The Ball and The Cross by G. K. Chesterton (New York: Dover Publications, 1995; originally published in 1910. 178 pp)
G. K. Chesterton was an English writer, philosopher, and Christian apologist. He is best known for his non-fiction such as Orthodoxy and The Everlasting Man.
The Good News?
“Have you spread the Gospel?”
This question operates as a foundational principle for the majority of Evangelicals. The core purpose—maybe even the only purpose—surrounds converting souls.
Family must be Christian. When a child is born, the mission of the parents exists only to bring the child to Christ. Unbelievers throughout the family need the cross. I would venture most awkward holiday conversations emerge from this evangelical mandate.
Work does not exist for work’s sake, or for productive demonstrations of key talents; it’s a mission field. Your success in business is measured not by profit, but by converts.
Meaningful friendships matter only among the faithful. Any relationship with the lost occurs on instrumental terms. The purpose of such a relationship isn’t to grow deeper in the knowledge of who this human being might be; they just need to believe.
This approach to life, in my estimation, shoulders the label “shotgun gospel” quite nicely. Instead of loving your family because they are people worthy of love, they are a project. Rather than pursuing your passion in work and creating something of meaning, you are a potential HR nightmare. Instead of pursuing relationships that represent the variety of human culture, the endpoint results in monoculture.
In all these scenarios, the Evangelical has a tendency to speak the truth of Scripture no matter how awkward, damning, or hateful—even if such proselytizing positions are presented under the basis of “love” and educating another for their own good. The approach is like shooting someone at close range with a shotgun hoping that the activity will change in lifestyle.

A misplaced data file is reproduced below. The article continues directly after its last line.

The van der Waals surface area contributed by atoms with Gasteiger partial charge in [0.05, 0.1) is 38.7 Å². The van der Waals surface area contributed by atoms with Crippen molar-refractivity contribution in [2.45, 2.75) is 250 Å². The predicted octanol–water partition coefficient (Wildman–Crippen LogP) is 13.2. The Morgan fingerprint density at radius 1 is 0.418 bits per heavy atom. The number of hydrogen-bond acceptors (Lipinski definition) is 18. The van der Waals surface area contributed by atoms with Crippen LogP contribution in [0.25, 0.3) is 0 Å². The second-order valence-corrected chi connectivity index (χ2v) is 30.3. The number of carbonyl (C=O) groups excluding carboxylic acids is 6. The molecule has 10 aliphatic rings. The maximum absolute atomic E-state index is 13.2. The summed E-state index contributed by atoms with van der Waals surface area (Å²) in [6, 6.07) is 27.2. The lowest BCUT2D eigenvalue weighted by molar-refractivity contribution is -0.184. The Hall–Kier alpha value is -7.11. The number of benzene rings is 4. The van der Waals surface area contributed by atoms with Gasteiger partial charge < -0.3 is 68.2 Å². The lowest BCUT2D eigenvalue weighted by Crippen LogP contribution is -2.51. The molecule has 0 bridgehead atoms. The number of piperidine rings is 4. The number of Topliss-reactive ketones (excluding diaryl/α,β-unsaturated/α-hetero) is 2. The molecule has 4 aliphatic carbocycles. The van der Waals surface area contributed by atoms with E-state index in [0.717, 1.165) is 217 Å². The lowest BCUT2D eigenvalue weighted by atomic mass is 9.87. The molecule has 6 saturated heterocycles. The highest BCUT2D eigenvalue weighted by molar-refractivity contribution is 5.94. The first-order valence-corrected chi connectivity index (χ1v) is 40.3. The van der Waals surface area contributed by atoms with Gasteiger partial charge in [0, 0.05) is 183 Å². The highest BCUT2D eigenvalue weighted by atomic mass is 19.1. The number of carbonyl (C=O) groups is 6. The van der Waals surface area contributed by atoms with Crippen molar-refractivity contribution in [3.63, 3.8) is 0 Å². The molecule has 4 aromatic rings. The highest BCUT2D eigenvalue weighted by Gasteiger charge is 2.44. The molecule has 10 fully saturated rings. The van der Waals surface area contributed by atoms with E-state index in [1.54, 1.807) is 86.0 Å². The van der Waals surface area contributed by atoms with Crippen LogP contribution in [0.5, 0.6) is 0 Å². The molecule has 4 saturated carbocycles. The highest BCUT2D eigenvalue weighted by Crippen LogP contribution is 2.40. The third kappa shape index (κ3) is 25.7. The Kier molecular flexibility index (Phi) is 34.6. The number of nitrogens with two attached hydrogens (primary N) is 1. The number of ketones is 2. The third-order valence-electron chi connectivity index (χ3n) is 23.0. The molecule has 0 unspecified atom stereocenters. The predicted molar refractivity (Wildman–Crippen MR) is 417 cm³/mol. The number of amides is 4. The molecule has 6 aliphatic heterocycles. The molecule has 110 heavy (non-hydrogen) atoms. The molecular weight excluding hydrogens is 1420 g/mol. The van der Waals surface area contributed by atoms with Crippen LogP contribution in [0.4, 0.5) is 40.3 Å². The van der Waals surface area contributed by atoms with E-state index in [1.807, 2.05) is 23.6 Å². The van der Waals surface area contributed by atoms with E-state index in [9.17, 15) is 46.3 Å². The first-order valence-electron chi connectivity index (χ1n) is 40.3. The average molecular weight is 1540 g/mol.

Significant and meaningful change takes years. If that’s a clear desire, taking out a shotgun and shooting supposed truth at someone doesn’t do much good.
In fact, such an approach typically ends with a shotgun blast in the other direction as both camps plant stakes in the ground and prepare for a drawn-out fight. Taken to its extremes, the fight between disparate belief systems can get pretty absurd.
Under such auspices, The Ball and the Cross forms.
Practically Absurd, in Every Way
Absurd in every way, The Ball and the Cross follows the eternal struggle between two men at the opposite ends of the belief spectrum. On one side we have Turnbull, an outspoken atheist and author of a secularist magazine with a clear mission to publish inflammatory statements about the pillars of the faith.
On the other end, we find Scotsman and pious Catholic, MacIan. All hell breaks loose when this devout man uncovers Turnbull’s statements about the Virgin Mother. Such blasphemy must be punished and fisticuffs ensue.
Taken to a higher court to resolve the issue, MacIan issues a promise:
“’Wherever and whenever I meet that man,’ and he pointed to the editor of ‘The Atheist,’ ‘whether it be outside this door in ten minutes from now, or twenty years hence in some distant country, wherever and whenever I meet that man, I will fight him’” (19).
And thus, chapter after chapter, the pair parry across England, running from the cops that attempt to arrest them, sparring sword to sword hoping to honor what each believes to be true.
A Question of Sanity
The duel escalates in ludicrousness to the point where the entire nation seems to fall under the spell:
“I am a little mad; but, after all, it is only a little madness. When hundreds of high-minded men had fought duels about a jostle with the elbow or the ace of spades, the whole world need not have gone wild over my one little wildness. Plenty of other people have killed themselves between then and now. But all England has gone into captivity in order to take us captive. All England has turned into a lunatic asylum in order to prove us lunatics. Compared with the general public, I might positively be called sane” (167).
Ultimately, The Ball and The Cross explores the absurdity of the fight between competing worldviews. Chesterton, a Catholic himself, can never truly approach the story from an unbiased position. But he certainly presents this novella as a clear example of the uselessness of the fight. And yet, Christians and non-Christians alike will jump into the debate with their shotgun gospels. Maybe we’re all certifiably insane.
Verdict: 3 out of 5